March 17, 2013

It's Pats!

St. Patrick's Day is weird. Think about it: a bunch of people have been getting drunk this weekend not because it's the weekend, but because of a holiday that isn't even legally a holiday in the United States. If you need an excuse to drink, you're an idiot. Do it because you want to, not because it's March 17th and you think alcohol is the only thing that defines an entire culture.

Aside from the drinking, people are also doing insanely irrational things that nobody in his or her right mind would do drunk or sober: going to parades, eating cabbage, watching crap like The Boondock Saints, and wearing hats that are the green version of a sports team's normal hat.

It's really embarrassing.

Now that that's off my chest, we can get to more important things, like the overabundance of players named Pat in Royals history.

Seriously, they've had a lot of dudes named Pat.

A lot.

Pat Tabler. Pat Sheridan. Pat Kelly. Pat Borders. Pat Rapp. Pat Lennon. Ed Kirkpatrick. Marty Pattin. Pat Boone. Pat Sajak. Patty Hearst. Patrick Star. Pat Nixon. Patrick Bateman. Pat Summerall. Peppermint Patty... 

So who is your favorite Pat?

Pat Tabler (1988-1990)

A former first-round draft pick, nicknamed "Mr. Clutch." Tabler was acquired in a trade with Cleveland for Bud Black. He hit 11 homers in 1987 for the Indians, but over the next three years with KC, he only hit four total. Also, he looks like if Phil Simms and Boomer Esiason had a baby and then peed on it.


Pat Sheridan (1981, 1983-1985)

Won a ring with KC in 1985 as a part-time player. With the glasses and stache, he looks like a pederast by today's standards, but in the early-mid-1980s, he just looked like your dad.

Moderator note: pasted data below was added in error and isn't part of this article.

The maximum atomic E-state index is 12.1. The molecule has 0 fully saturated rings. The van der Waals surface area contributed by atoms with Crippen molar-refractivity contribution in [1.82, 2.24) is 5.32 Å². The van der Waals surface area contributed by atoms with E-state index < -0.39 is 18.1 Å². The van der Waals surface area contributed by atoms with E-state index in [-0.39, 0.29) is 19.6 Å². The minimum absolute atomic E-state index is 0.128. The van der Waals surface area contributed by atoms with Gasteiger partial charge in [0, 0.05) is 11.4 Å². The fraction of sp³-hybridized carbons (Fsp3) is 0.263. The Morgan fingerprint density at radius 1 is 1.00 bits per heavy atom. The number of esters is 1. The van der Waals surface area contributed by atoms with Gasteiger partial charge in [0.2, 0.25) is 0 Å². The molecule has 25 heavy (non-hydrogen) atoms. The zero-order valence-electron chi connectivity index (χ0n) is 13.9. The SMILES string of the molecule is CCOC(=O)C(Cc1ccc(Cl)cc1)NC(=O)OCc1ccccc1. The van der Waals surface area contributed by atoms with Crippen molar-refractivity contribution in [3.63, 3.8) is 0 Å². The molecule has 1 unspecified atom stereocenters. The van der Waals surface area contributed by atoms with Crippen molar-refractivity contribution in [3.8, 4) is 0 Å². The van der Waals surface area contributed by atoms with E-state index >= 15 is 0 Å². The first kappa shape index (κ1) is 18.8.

Pat Lennon (1996)

Was a first-round pick by the Mariners in 1986, and basically the definition of a bust. A year later, Seattle would do a better job with their first pick, taking Ken Griffey, Jr. By the time Lennon came to KC, he'd already washed out of four organizations. But at the Royals home opener against the Red Sox, it was Lennon who had the walk-off hit off Jeff Suppan in the 12th inning, making him a big-league hero, at least for a day. Of course, Lennon was only a Royal for about three more weeks, playing in 14 games before being released.


Pat Rapp (1998)

Somehow lasted a decade in the bigs as a pretty mediocre starter. Went 12-13 with a 5.30 ERA as a starter in his one season in Kansas City. At the time, I often referred to him as Fat Rapp and/or Pat Crap because I was a comedic genius.


Pat Borders (1995)

A major part of the Blue Jays World Series teams in 1992 and 1993, Borders came to KC as a free agent in 1995 but couldn't beat out Brent Mayne to be the starting catcher. Above, you'll see him in his Toronto heyday looking a lot like Mac from It's Always Sunny in Philadelphia. Below, you'll see a bald Kirk Gibson pancaking the shit out of him.  He was traded to the Astros halfway through his one season in Kansas City and went on to play for nine more teams. Bizarre sidenote: in the 2000 Sydney Olympics, Borders, Doug Mientkiewicz, and Chris George won gold medals as part of Team USA. Weird.



Pat Kelly (1969-1970)

Taken by the Royals in the 1968 expansion draft. He had good speed, but otherwise was fairly average. Traded in 1970 to the White Sox where he had an All-Star season in '73. He doesn't really count as a Pat, since his first name is really Harold, so he's disqualified from the vote. And I've just wasted 15 seconds of your time.


St. Pat's Selection Sunday:

Pat Who?
  
 
It's a damn shame Freddie Patek's name isn't pronounced differently.

Happy St. Patek's Day, everybody!

Go Royals! 162-0! You're the Best!

1 comment:

  1. Jack Karwoski12:25 PM

    FU, man, I love St. Patrick's Day! I'll be watching Boondock Saints with my green Red Sox hat on, bitch.

    ReplyDelete

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